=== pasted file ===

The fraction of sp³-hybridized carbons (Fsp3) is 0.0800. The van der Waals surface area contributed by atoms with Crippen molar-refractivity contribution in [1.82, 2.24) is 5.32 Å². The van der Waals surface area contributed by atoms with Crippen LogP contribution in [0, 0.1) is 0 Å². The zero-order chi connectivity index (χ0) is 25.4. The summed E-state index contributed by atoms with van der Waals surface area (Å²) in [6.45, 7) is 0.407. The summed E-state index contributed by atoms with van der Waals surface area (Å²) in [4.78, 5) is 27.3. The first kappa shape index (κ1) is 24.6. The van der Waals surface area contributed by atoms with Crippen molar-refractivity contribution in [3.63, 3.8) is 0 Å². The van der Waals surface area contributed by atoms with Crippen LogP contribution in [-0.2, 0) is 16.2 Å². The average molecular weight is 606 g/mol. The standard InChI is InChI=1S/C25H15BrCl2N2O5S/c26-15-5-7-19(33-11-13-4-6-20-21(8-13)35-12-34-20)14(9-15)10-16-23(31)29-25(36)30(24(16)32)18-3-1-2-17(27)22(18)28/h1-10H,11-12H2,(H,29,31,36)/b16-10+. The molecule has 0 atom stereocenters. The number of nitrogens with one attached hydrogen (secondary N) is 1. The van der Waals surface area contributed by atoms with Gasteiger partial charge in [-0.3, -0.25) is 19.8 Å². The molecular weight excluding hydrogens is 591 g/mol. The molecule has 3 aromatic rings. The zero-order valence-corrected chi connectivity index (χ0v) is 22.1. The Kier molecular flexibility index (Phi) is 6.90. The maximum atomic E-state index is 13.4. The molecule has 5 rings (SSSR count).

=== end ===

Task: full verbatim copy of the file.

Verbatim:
The fraction of sp³-hybridized carbons (Fsp3) is 0.0800. The van der Waals surface area contributed by atoms with Crippen molar-refractivity contribution in [1.82, 2.24) is 5.32 Å². The van der Waals surface area contributed by atoms with Crippen LogP contribution in [0, 0.1) is 0 Å². The zero-order chi connectivity index (χ0) is 25.4. The summed E-state index contributed by atoms with van der Waals surface area (Å²) in [6.45, 7) is 0.407. The summed E-state index contributed by atoms with van der Waals surface area (Å²) in [4.78, 5) is 27.3. The first kappa shape index (κ1) is 24.6. The van der Waals surface area contributed by atoms with Crippen molar-refractivity contribution in [3.63, 3.8) is 0 Å². The van der Waals surface area contributed by atoms with Crippen LogP contribution in [-0.2, 0) is 16.2 Å². The average molecular weight is 606 g/mol. The standard InChI is InChI=1S/C25H15BrCl2N2O5S/c26-15-5-7-19(33-11-13-4-6-20-21(8-13)35-12-34-20)14(9-15)10-16-23(31)29-25(36)30(24(16)32)18-3-1-2-17(27)22(18)28/h1-10H,11-12H2,(H,29,31,36)/b16-10+. The molecule has 0 atom stereocenters. The number of nitrogens with one attached hydrogen (secondary N) is 1. The van der Waals surface area contributed by atoms with Gasteiger partial charge in [-0.3, -0.25) is 19.8 Å². The molecular weight excluding hydrogens is 591 g/mol. The molecule has 3 aromatic rings. The zero-order valence-corrected chi connectivity index (χ0v) is 22.1. The Kier molecular flexibility index (Phi) is 6.90. The maximum atomic E-state index is 13.4. The molecule has 5 rings (SSSR count).